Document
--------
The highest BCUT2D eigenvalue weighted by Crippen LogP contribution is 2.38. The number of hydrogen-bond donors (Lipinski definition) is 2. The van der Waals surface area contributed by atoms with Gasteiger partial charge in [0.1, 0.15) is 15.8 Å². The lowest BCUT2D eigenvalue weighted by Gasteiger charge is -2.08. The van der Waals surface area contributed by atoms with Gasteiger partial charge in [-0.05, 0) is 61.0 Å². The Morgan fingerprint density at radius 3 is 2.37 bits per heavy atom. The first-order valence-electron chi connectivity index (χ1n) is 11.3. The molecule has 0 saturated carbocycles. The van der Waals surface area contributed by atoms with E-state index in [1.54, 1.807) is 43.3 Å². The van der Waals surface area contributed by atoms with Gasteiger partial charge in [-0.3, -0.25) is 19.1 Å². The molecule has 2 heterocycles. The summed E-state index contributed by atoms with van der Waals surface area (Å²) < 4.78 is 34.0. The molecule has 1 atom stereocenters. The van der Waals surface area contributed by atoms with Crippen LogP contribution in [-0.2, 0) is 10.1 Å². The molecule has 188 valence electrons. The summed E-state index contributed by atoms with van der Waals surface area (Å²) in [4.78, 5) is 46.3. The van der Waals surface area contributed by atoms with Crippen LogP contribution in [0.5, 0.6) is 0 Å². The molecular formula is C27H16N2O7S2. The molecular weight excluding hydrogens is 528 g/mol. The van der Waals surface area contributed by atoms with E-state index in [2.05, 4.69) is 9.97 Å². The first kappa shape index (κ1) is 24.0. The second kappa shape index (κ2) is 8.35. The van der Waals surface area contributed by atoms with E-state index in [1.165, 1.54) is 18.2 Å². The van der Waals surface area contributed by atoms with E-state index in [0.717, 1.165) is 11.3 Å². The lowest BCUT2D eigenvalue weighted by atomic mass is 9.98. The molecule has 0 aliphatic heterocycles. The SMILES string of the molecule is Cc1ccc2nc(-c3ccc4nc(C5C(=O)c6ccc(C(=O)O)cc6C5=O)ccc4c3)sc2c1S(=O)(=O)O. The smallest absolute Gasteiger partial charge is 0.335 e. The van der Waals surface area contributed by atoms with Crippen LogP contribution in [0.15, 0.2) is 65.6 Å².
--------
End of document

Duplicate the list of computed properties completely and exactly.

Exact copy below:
The highest BCUT2D eigenvalue weighted by Crippen LogP contribution is 2.38. The number of hydrogen-bond donors (Lipinski definition) is 2. The van der Waals surface area contributed by atoms with Gasteiger partial charge in [0.1, 0.15) is 15.8 Å². The lowest BCUT2D eigenvalue weighted by Gasteiger charge is -2.08. The van der Waals surface area contributed by atoms with Gasteiger partial charge in [-0.05, 0) is 61.0 Å². The Morgan fingerprint density at radius 3 is 2.37 bits per heavy atom. The first-order valence-electron chi connectivity index (χ1n) is 11.3. The molecule has 0 saturated carbocycles. The van der Waals surface area contributed by atoms with E-state index in [1.54, 1.807) is 43.3 Å². The van der Waals surface area contributed by atoms with Gasteiger partial charge in [-0.3, -0.25) is 19.1 Å². The molecule has 2 heterocycles. The summed E-state index contributed by atoms with van der Waals surface area (Å²) < 4.78 is 34.0. The molecule has 1 atom stereocenters. The van der Waals surface area contributed by atoms with Crippen LogP contribution in [-0.2, 0) is 10.1 Å². The molecule has 188 valence electrons. The summed E-state index contributed by atoms with van der Waals surface area (Å²) in [4.78, 5) is 46.3. The van der Waals surface area contributed by atoms with Crippen LogP contribution in [0.5, 0.6) is 0 Å². The molecular formula is C27H16N2O7S2. The molecular weight excluding hydrogens is 528 g/mol. The van der Waals surface area contributed by atoms with E-state index in [2.05, 4.69) is 9.97 Å². The first kappa shape index (κ1) is 24.0. The second kappa shape index (κ2) is 8.35. The van der Waals surface area contributed by atoms with E-state index in [1.165, 1.54) is 18.2 Å². The van der Waals surface area contributed by atoms with E-state index in [0.717, 1.165) is 11.3 Å². The lowest BCUT2D eigenvalue weighted by atomic mass is 9.98. The molecule has 0 aliphatic heterocycles. The SMILES string of the molecule is Cc1ccc2nc(-c3ccc4nc(C5C(=O)c6ccc(C(=O)O)cc6C5=O)ccc4c3)sc2c1S(=O)(=O)O. The smallest absolute Gasteiger partial charge is 0.335 e. The van der Waals surface area contributed by atoms with Crippen LogP contribution in [0.15, 0.2) is 65.6 Å².